Findings related to the structure of the compound but not related to the pharmacology can provide another possible source of toxicity. This category is distinguished by the adverse events or effects being triggered by structural features or physicochemi-cal properties etc. which allow the compound or metabolites to interact at sites distinct from the intended target or related proteins, etc. This type of toxicity can occur at any dose level including the therapeutic dose.
Amiodarone (Figure 8.2) is an efficacious drug that causes a number of side-effects. The presence of iodine in the molecule is unusual and hypo- and hyperthyroidism have been reported in patients. Although the loss of iodine is relatively slow the relatively large daily dose size and long half-life of the drug and its de-ethylated metabolite suggest that the presence of iodine in the molecule is responsible for its toxicity .
The drug is also a highly lipophilic base and accumulates in a number of tissues including the lung. This combination of extreme physicochemical properties can result in more specific interactions such as the condition of phospholipidosis (increase in total lung phospholipids) caused by inhibition of phospholipid breakdown . The medicinal chemist has to decide if extreme lipophilicity and the presence of iodine are essential for activity and, in the case of amiodarone, proven clinical efficacy or whether alternative structures are possible.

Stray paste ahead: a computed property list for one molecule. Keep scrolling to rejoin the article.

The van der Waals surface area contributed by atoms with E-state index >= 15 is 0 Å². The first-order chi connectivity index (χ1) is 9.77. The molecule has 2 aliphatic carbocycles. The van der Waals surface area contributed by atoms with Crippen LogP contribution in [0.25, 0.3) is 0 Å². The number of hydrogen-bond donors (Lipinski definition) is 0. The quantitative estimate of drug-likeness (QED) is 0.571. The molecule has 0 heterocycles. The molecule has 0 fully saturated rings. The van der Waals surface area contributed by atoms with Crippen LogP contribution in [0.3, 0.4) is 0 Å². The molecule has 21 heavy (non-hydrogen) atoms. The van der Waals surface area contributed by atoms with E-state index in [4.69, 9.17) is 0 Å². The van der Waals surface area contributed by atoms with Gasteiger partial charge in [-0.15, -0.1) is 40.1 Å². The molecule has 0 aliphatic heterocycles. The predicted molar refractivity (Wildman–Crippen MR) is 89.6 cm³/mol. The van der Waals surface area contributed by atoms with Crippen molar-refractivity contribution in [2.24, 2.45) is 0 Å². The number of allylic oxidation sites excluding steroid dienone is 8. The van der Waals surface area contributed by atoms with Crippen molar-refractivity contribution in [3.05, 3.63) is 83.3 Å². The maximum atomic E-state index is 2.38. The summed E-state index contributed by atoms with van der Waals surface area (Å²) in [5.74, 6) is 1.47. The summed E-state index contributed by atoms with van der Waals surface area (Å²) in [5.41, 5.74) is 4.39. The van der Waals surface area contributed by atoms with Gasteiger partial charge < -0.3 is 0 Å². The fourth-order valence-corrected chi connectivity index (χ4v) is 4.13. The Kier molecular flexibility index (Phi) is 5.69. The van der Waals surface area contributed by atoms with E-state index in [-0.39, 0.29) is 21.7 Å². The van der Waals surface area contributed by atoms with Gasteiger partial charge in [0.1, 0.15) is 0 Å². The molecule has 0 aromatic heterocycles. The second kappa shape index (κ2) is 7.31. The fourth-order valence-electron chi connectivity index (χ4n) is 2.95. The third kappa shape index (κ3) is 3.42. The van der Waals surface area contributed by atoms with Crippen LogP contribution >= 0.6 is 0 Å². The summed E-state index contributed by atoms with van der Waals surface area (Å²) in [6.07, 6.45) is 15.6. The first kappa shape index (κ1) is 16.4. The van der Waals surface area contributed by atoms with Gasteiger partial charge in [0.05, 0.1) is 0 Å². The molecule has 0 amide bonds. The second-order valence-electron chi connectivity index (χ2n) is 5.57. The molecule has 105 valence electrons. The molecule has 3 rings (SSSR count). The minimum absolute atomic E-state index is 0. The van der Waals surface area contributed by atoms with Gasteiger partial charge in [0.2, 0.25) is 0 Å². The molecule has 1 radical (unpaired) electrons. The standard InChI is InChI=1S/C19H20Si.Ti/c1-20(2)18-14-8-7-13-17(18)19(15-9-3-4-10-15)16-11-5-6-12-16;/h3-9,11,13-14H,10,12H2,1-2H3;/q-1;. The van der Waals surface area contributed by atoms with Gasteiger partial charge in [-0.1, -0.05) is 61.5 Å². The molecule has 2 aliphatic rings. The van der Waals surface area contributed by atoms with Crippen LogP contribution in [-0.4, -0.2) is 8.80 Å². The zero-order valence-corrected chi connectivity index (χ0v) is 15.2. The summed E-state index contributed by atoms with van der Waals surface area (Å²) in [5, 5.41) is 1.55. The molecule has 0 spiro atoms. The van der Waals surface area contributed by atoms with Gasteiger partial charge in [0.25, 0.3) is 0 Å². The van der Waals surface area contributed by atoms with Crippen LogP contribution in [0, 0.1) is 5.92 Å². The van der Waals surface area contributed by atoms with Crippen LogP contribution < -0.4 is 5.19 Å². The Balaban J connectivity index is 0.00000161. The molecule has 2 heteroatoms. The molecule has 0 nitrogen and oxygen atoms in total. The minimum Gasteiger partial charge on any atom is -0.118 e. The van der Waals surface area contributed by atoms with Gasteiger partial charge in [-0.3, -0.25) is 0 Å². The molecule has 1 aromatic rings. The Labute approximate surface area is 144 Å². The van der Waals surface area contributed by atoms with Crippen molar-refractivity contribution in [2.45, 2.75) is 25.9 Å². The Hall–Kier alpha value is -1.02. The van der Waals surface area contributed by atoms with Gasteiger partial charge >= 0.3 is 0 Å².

Proxicromil and FPL 52757  were oral anti-allergy agents that utilized the strongly acidic "chromone" skeleton as a starting point (Figure 8.3). This skeleton contained the pharmacophore. To achieve oral absorption substantial lipophilicity was added and these changes resulted in surface active (detergent) molecules. The hepatobiliary route of excretion and resultant high concentrations of the compounds at the biliary cannaliculus resulted in hepatotoxicity .
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